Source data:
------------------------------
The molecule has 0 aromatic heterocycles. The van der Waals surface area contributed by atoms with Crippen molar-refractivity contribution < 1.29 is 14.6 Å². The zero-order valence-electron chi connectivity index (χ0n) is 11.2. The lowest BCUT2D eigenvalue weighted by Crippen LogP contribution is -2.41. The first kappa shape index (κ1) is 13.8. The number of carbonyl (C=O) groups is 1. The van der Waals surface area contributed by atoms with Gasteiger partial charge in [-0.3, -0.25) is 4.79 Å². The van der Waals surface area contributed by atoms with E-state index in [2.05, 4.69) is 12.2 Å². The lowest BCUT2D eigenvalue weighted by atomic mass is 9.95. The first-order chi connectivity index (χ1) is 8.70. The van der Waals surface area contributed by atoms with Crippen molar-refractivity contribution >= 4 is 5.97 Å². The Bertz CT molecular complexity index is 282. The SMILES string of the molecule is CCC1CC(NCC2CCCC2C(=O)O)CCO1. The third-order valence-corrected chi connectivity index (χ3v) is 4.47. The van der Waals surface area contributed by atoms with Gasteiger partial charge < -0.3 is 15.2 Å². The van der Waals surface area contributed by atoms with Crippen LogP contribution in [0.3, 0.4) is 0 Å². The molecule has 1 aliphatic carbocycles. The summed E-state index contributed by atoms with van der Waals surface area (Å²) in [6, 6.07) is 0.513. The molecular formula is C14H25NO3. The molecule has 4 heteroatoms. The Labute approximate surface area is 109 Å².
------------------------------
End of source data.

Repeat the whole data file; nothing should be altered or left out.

The molecule has 0 aromatic heterocycles. The van der Waals surface area contributed by atoms with Crippen molar-refractivity contribution < 1.29 is 14.6 Å². The zero-order valence-electron chi connectivity index (χ0n) is 11.2. The lowest BCUT2D eigenvalue weighted by Crippen LogP contribution is -2.41. The first kappa shape index (κ1) is 13.8. The number of carbonyl (C=O) groups is 1. The van der Waals surface area contributed by atoms with Gasteiger partial charge in [-0.3, -0.25) is 4.79 Å². The van der Waals surface area contributed by atoms with E-state index in [2.05, 4.69) is 12.2 Å². The lowest BCUT2D eigenvalue weighted by atomic mass is 9.95. The first-order chi connectivity index (χ1) is 8.70. The van der Waals surface area contributed by atoms with Crippen molar-refractivity contribution >= 4 is 5.97 Å². The Bertz CT molecular complexity index is 282. The SMILES string of the molecule is CCC1CC(NCC2CCCC2C(=O)O)CCO1. The third-order valence-corrected chi connectivity index (χ3v) is 4.47. The van der Waals surface area contributed by atoms with Gasteiger partial charge < -0.3 is 15.2 Å². The van der Waals surface area contributed by atoms with Crippen LogP contribution in [0.3, 0.4) is 0 Å². The molecule has 1 aliphatic carbocycles. The summed E-state index contributed by atoms with van der Waals surface area (Å²) in [6, 6.07) is 0.513. The molecular formula is C14H25NO3. The molecule has 4 heteroatoms. The Labute approximate surface area is 109 Å².